About the Font

About the Font by Patrick Cerand

Patrick Crerand


This text was set in Zukerkekshund (Condensed), a monospaced typeface once thought typical of the Dutch Golden Age, but now more commonly known as the creation of Benny “How Sweet It Ain’t” Van Tiffin (1893-1943), an American entrepreneur and portly associate of Murder Incorporated, a New York crime syndicate.  Van Tiffin cast the typeface from the broken bedspring shivs at the foundry in Sing Sing Correctional Facility while he awaited his execution.  Though the font family takes its form from many classic Indo-Germanic glyphs (note the influence of Cruijkshank’s Gothic Leiden on its italicized face) one can certainly see the reflection of Van Tiffin’s life in the predacious, incisor-like curves of its serifs.

The name of the font originates from the infamous sugar cookies Benny Van Tiffin roughly chewed into canine shapes and sometimes left as calling cards at the scene of hits.  The story, felt to be apocryphal, comes from his childhood: Van Tiffin’s mother was deathly allergic to domestic animals and forbade him to have one, forcing Van Tiffin to make his own pet by biting a sugar cookie into the shape of a dog.  The ostracizing he received from parents and peers for carrying the sugar dog (Zukerkekshund in his native tongue) and the effect of inclement weather on such a fragile confectionary delight fueled Van Tiffin’s rage as an adult and led to his eventual distaste for all things sweet in life.  In his twilight years, he turned to printing threats to pastry chefs in his new font just before his sentencing (death) and eventual electrocution (smoky) in 1943.

After Van Tiffin’s electrocution, Zukerkekshund (Condensed), emancipated and adrift in New York without a patron, ran with a fast crowd and spent dark nights on prize fight posters in alleys, earning little to no money—a bitter harbinger of its life in print for the next several decades.  During the haze of the Free Love Era, it took solace in the arms of Arial, became hooked on Benzedrine and found itself italicized for days, sprawled across the bellies of patchouli parlor harlots in sappy poems about the earth and harvest moon tides.  A decade later you could find it in most disco era bathrooms, snorting up its dinner—its serifs long ago pawned off—anything to stay italic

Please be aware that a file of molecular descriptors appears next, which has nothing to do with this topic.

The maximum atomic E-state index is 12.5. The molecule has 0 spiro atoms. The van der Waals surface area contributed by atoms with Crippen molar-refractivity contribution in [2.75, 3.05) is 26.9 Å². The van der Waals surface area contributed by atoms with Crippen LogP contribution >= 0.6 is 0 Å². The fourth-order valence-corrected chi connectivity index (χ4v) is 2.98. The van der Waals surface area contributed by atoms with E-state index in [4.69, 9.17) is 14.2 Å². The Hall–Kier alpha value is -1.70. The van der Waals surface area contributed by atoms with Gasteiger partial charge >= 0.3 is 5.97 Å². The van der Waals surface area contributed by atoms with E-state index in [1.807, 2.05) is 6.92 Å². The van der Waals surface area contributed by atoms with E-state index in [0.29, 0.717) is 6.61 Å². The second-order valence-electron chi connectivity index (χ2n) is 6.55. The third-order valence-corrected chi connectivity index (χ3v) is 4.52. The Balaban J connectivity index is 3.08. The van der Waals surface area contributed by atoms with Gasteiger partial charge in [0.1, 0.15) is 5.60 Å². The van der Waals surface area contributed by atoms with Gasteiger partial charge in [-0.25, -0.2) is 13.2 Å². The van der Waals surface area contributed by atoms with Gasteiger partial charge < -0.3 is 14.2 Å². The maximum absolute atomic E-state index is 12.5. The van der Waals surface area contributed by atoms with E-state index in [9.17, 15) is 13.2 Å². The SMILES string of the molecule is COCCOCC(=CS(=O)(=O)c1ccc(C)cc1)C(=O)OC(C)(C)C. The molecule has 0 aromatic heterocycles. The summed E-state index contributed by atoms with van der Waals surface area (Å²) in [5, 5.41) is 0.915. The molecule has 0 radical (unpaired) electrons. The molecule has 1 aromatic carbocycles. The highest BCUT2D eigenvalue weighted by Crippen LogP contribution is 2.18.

Like so many other weaker fonts of the 80s, Garamond kerned it on the subtitles of foreign skin films for less than a cent a word.  While it did find a brief resurgence with the advent of computers and its rasterization in the nineties, later versions of most word-processing programs replaced it with flashier fonts like Catamaran Rounded and Informal Roman. It was not until its e turned schwa in 2000 when it finally got clean, joined a Bible-based church and became the staple font of many philological workbooks like the one you have just read. 

Zukerkekshund (Condensed) currently lives in Palo Alto with Sandy, its golden retriever companion, and takes life one day at a time.

Patrick Crerand teaches fiction and nonfiction writing at Saint Leo University and also in their MA Program for Creative Writing. His work has appeared in New Ohio Review, North American Review, and other magazines. Recently Arc Pair Press released a collection of his short stories entitled The Paper Life They Lead. Find him on Twitter at @PatrickCerand.
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